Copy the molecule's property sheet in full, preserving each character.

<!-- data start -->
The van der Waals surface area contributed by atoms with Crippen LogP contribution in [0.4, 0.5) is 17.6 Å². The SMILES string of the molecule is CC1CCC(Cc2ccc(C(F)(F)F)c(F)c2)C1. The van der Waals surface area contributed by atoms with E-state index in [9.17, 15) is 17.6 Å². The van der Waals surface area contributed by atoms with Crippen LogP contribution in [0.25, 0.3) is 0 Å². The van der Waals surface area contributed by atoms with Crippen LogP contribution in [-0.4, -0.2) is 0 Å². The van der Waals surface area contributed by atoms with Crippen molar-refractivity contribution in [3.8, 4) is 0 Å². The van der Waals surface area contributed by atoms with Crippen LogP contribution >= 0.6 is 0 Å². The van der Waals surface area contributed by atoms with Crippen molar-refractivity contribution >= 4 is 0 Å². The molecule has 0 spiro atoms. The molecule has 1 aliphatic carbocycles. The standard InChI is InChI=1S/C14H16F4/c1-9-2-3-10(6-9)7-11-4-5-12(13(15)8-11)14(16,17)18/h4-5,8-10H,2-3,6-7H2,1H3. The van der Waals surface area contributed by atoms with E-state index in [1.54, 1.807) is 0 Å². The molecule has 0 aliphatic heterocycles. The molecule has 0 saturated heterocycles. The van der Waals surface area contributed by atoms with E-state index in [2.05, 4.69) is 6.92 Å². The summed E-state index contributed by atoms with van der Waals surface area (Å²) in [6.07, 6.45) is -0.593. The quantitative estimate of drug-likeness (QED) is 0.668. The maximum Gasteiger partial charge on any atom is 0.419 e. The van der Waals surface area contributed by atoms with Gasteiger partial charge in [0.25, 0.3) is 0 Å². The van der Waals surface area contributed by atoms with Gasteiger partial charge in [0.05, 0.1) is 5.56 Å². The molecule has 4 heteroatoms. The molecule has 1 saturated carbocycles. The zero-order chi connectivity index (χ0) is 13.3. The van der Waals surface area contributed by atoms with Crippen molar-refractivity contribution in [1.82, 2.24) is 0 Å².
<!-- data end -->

The van der Waals surface area contributed by atoms with Crippen LogP contribution in [0.4, 0.5) is 17.6 Å². The SMILES string of the molecule is CC1CCC(Cc2ccc(C(F)(F)F)c(F)c2)C1. The van der Waals surface area contributed by atoms with E-state index in [9.17, 15) is 17.6 Å². The van der Waals surface area contributed by atoms with Crippen LogP contribution in [0.25, 0.3) is 0 Å². The van der Waals surface area contributed by atoms with Crippen LogP contribution in [-0.4, -0.2) is 0 Å². The van der Waals surface area contributed by atoms with Crippen molar-refractivity contribution in [3.8, 4) is 0 Å². The van der Waals surface area contributed by atoms with Crippen LogP contribution >= 0.6 is 0 Å². The van der Waals surface area contributed by atoms with Crippen molar-refractivity contribution >= 4 is 0 Å². The molecule has 0 spiro atoms. The molecule has 1 aliphatic carbocycles. The standard InChI is InChI=1S/C14H16F4/c1-9-2-3-10(6-9)7-11-4-5-12(13(15)8-11)14(16,17)18/h4-5,8-10H,2-3,6-7H2,1H3. The van der Waals surface area contributed by atoms with E-state index in [1.54, 1.807) is 0 Å². The molecule has 0 aliphatic heterocycles. The molecule has 0 saturated heterocycles. The van der Waals surface area contributed by atoms with E-state index in [2.05, 4.69) is 6.92 Å². The summed E-state index contributed by atoms with van der Waals surface area (Å²) in [6.07, 6.45) is -0.593. The quantitative estimate of drug-likeness (QED) is 0.668. The maximum Gasteiger partial charge on any atom is 0.419 e. The van der Waals surface area contributed by atoms with Gasteiger partial charge in [0.25, 0.3) is 0 Å². The van der Waals surface area contributed by atoms with Gasteiger partial charge in [0.05, 0.1) is 5.56 Å². The molecule has 4 heteroatoms. The molecule has 1 saturated carbocycles. The zero-order chi connectivity index (χ0) is 13.3. The van der Waals surface area contributed by atoms with Crippen molar-refractivity contribution in [1.82, 2.24) is 0 Å².